Lighting the Candle: Inherited Exile

When I was little, my mother read poetry to me in Spanish. José Martí’s Versos sencillos were the essence of my memories from those early years. Even though he died in battle, his rosa blanca of forgiveness for enemies had an enormous impact on my lifelong commitment to peacemaking.

After she learned English, my mother read picture books out loud and took me and my older sister to the Arroyo Seco Library in Los Angeles every Saturday. By the time I started school, I was reading voraciously — poetry, novels, folklore, and travel books. I walked home from school alone, on steep hills with a view of arid mountains. We had just returned from a summer in Cuba, where riding horses on a farm had been the highlight of my dreamlike summer with extended family in and around the small city of Trinidad.

In Los Angeles, during those solitary walks to and from school, nature called out to me. Each bristly Canary Island date palm, every dry, brown slope, even the smoggy sky and gray foliage of wild artichoke plants became a link to the green, humid beauty of rural Cuba.

As I walked, my footsteps created a rhythm that worked like a magnet, attracting words and transforming them into poetry. The music of those verses was spoken silently, inside my mind. I rarely wrote my early poems on paper. I didn’t memorize them, either. They were a fleeting gift from my footsteps, meant to be enjoyed temporarily, during the joy of those moments of movement.

By the time I was a teenager, travel to Cuba became impossible for U.S. citizens. We lost our ability to visit half our family. I suffered in silence, because I didn’t know other Cuban Americans in Los Angeles, and non-Cubans simply did not understand my surrealistic condition of inherited exile. One day, after reading a book about an island in the South Pacific, I looked at my mother and said, “Someday I’ll write a book about Cuba.” I could see the book in my mind. It would include history, real people, imaginary ones, villages, farms, and green mountains. It would be the book I had never found in any library, the emotional yet informative volume I had always longed to read.

What I didn’t yet know was that many decades later, that book would be written in free verse, with the rhythms of human footsteps and galloping horses. I didn’t know that it would be called The Surrender Tree, or that it would be an experimental verse novel about one of Cuba’s most significant historical tragedies and triumphs. I didn’t know it would be written and sung out loud in poetry, for young readers, instead of being structured as a traditional prose novel for adults, like most of my earlier books. I had no way of knowing that it was destined to be a book I could not write until late in life, after I had finally been able to return to Cuba many times, reclaiming my mother’s extended family, and completing a small fraction of the necessary study of Cuba’s unique nature and culture. The Surrender Tree was a book I could not write until I had found the lost pieces of my childhood self.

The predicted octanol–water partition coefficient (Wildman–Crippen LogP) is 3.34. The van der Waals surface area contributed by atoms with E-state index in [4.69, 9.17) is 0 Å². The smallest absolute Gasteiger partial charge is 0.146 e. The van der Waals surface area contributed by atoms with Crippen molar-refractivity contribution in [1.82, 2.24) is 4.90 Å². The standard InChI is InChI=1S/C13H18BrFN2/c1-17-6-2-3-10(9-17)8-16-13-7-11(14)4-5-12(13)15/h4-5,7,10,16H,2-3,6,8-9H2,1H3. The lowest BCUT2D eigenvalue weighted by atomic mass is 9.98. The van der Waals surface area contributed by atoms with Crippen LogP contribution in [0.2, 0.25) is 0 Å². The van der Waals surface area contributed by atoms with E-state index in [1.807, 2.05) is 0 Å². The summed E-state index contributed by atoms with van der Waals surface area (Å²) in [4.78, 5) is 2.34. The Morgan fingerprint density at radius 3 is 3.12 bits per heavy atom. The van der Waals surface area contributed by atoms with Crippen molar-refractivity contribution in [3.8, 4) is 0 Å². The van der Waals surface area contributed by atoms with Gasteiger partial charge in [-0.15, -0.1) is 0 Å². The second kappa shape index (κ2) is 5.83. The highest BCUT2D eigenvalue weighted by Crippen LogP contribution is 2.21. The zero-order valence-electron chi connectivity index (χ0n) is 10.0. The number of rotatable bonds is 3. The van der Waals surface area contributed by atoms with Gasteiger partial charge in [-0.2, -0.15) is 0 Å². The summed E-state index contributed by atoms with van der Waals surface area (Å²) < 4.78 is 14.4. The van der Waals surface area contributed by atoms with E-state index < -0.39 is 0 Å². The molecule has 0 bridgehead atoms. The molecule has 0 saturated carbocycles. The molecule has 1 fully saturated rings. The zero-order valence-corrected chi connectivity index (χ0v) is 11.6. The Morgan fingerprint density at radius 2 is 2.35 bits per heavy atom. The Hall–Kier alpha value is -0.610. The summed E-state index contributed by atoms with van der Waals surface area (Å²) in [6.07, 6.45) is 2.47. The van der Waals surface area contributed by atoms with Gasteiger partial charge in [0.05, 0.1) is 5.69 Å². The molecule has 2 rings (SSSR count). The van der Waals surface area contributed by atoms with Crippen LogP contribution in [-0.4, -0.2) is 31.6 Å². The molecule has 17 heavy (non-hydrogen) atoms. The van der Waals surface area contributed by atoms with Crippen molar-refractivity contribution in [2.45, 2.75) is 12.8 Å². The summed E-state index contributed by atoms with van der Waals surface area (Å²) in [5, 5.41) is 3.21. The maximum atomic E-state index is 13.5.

While I was young, I had no way of knowing that The Surrender Tree would be followed by other verse novels and memoirs, as well as picture books. In Enchanted Air, I told the story of how I became a poet. In Soaring Earth, I told the story of how I became a botanist. Now, most recently, in Your Heart, My Sky, I’ve told the story of Cubans who survived one of the island’s modern tragedies, the era of hunger during the 1990s.

Perhaps the true significance of my path to writing is not what I’ve written but rather what my mother read to me. When we read poetry to children, we travel far into their future, helping them listen to rhythms that act like magnets, attracting words and transforming them into musical verses.

From the May/June 2021 special issue of The Horn Book Magazine: The Pura Belpré Award at 25. Find more in the "Lighting the Candle" series here. Photos of the author as a child in Los Angeles and as a teenager in Spain courtesy of Margarita Engle.

Margarita Engle

Margarita Engle is a three-time Belpré winner for narrative, most recently in 2016 for Enchanted Air, and has received three honors. Her latest book is Your Heart, My Sky; A Song of Frutas is forthcoming (all Atheneum).

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